Men's e-commerce needs to precisely target customers

We asked one of our pilot customers, Chip Malt at Rhone for his perspective on the results: 

"We've seen great traction as a men's only direct-to-consumer e-commerce brand.  Our main challenge is finding the target customer looking for our product. However, once we find him, he is a great customer and shops with us often.  We also see very low return rates (75% below the industry average) as well as high repeat purchase rates (about 2-3x industry average), all resulting in a high customer lifetime value.  We also find our male shoppers to be less adventurous than women, sticking mainly to core colors and styles, so seasonal and 'pop-colors' are mainly window dressing for us."

So what’s our conclusion? Well, we still think that menswear is underpenetrated from the direct to consumer brand side in relation to womenswear. That being said, as with everything in life, there are trade-offs. Brands that target men might have an easier time getting men to actually purchase and not return their orders, but the tradeoff is that men shop less frequently and spend less.

Generation athleisure – what’s next for retail’s fastest growing categories?

 Athleisure is one of the fastest growing categories in inventory and e-commerce, but can this trend last?

As we survey the retail ecosystem, we, like the rest of women in America, are thrilled by the boom in athleisure. Vogue published an article earlier this year highlighting the many ways that one can wear and style athletic wear, even giving us permission to wear athletic clothes all day. If Anna Wintour says it’s OK, who are we to argue?

What caused the athleisure boom?

Out of a combination of curiosity, a passion for retail and of course, self-interest, we asked ourselves, “Is athleisure here to stay?” But before we look to the future, let’s first attempt to diagnose where the trend started. We credit Lululemon (which was started almost 20 years ago) with driving the trend forward by showing us not only how comfortable we can be, but also how good we can look in their yoga pants. The Juicy Couture tracksuit took the trend to a new level over a decade ago by demonstrating how athletic wear can not only be comfortable, but that it can also be a symbol of style and status. As the clothing got more stylish - think cool wrap sweaters and criss-crossed tops - it became even more acceptable to wear athletic wear outside of the yoga studio and a proliferation of brands (like Alo Yoga, Rhone and others) flourished.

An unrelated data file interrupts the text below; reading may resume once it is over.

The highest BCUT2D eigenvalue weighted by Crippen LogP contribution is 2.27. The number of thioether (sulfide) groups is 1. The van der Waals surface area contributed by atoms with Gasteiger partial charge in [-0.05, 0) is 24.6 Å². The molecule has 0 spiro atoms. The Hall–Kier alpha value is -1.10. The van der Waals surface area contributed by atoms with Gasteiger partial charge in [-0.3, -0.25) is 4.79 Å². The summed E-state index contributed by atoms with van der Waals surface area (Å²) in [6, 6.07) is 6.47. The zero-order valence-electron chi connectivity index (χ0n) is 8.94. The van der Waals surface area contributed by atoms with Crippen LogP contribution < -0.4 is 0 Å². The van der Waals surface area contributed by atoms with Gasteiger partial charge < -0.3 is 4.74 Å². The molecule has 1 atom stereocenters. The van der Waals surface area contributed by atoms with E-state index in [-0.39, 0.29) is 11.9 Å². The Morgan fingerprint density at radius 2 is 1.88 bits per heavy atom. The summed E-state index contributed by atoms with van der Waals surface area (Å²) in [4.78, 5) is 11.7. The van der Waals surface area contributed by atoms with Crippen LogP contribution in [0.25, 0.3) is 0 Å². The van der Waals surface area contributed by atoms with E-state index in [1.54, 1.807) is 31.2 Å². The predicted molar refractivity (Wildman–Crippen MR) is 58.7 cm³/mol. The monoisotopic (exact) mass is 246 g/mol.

Athleisure will evolve as a category

But can this really last forever? Our answer is yes and no. On the one hand, we don’t think that Athleisure in the way it’s known today - primarily intended as athletic wear but loosely interpreted as work and casual wear - will continue. Instead, as fabric technology improves, we think that athletic wear will slowly make its way back into the gym while new brands rise to take its place. 

We’re talking about brands that take the best of athleisure - comfort, ease of care, durability, functionality - and translate it into more stylish ensembles that are actually intended to be worn to work. Two great examples are Pivotte and Aella. Aella’s clothes are stylishly tailored, machine washable and the fabric makes the clothes feel like something you could wear to the gym with an important difference - it looks like something you should distinctly be wearing to the office. 

Comfort isn't just for the gym anymore

We sat down with Eunice Cho, the CEO of Aella, to ask her what inspired her to start the brand. When she first started working on Aella, “...there weren’t brands like ADAY, or other athleisure concepts that bridged the gap between activewear and ready-to-wear. Fashionable activewear started pushing the envelope, but everything still very much had a gym aesthetic. However, brands were popping up in menswear that were focused on comfort and versatility. Finally, the activewear sector was just growing and growing. I knew it was just a matter of time that this trend would bleed into other categories. We see Aella as the workhorse of the modern woman’s wardrobe: it’s the trusty essential that you can go back to, again and again.”

We’ve also seen this desire for comfort seep into other areas of women’s fashion, namely, lingerie. Several up and coming brands like AdoreMe and True & Co strive to disrupt Victoria’s Secret by providing a comfortable alternative that allows women to look and feel great. 

All in all, we think there is a lot to look forward to. While we might miss wearing our Lululemon pants everywhere, we’re excited to have a more stylish and equally functional alternative. Most importantly, we’re here to support all types of businesses, whether you’re an athleisure brand or not. At Fuse, we want to help you focus on your business, not your inventory.